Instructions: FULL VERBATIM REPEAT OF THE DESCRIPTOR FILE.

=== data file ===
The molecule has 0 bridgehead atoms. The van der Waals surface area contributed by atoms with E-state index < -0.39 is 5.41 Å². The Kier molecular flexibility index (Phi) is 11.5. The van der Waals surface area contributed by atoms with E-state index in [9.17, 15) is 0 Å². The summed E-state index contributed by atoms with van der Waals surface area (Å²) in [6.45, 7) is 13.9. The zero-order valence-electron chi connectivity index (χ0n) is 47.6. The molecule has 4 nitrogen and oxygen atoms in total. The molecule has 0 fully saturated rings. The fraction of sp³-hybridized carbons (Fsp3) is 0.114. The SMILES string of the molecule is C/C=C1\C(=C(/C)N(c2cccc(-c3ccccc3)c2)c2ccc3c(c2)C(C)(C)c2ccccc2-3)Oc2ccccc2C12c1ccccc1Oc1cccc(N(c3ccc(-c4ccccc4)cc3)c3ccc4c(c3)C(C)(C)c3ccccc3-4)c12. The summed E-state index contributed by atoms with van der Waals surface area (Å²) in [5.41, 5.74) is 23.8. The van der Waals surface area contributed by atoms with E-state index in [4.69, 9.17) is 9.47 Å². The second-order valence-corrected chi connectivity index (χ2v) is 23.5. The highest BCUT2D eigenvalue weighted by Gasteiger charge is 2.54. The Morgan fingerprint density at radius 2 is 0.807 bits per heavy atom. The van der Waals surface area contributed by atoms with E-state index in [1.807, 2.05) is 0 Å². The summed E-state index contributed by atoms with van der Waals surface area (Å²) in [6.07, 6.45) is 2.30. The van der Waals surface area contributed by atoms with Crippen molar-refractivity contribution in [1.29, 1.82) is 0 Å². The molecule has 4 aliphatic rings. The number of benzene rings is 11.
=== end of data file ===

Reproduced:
The molecule has 0 bridgehead atoms. The van der Waals surface area contributed by atoms with E-state index < -0.39 is 5.41 Å². The Kier molecular flexibility index (Phi) is 11.5. The van der Waals surface area contributed by atoms with E-state index in [9.17, 15) is 0 Å². The summed E-state index contributed by atoms with van der Waals surface area (Å²) in [6.45, 7) is 13.9. The zero-order valence-electron chi connectivity index (χ0n) is 47.6. The molecule has 4 nitrogen and oxygen atoms in total. The molecule has 0 fully saturated rings. The fraction of sp³-hybridized carbons (Fsp3) is 0.114. The SMILES string of the molecule is C/C=C1\C(=C(/C)N(c2cccc(-c3ccccc3)c2)c2ccc3c(c2)C(C)(C)c2ccccc2-3)Oc2ccccc2C12c1ccccc1Oc1cccc(N(c3ccc(-c4ccccc4)cc3)c3ccc4c(c3)C(C)(C)c3ccccc3-4)c12. The summed E-state index contributed by atoms with van der Waals surface area (Å²) in [5.41, 5.74) is 23.8. The van der Waals surface area contributed by atoms with E-state index in [4.69, 9.17) is 9.47 Å². The second-order valence-corrected chi connectivity index (χ2v) is 23.5. The highest BCUT2D eigenvalue weighted by Gasteiger charge is 2.54. The Morgan fingerprint density at radius 2 is 0.807 bits per heavy atom. The van der Waals surface area contributed by atoms with E-state index in [1.807, 2.05) is 0 Å². The summed E-state index contributed by atoms with van der Waals surface area (Å²) in [6.07, 6.45) is 2.30. The van der Waals surface area contributed by atoms with Crippen molar-refractivity contribution in [1.29, 1.82) is 0 Å². The molecule has 4 aliphatic rings. The number of benzene rings is 11.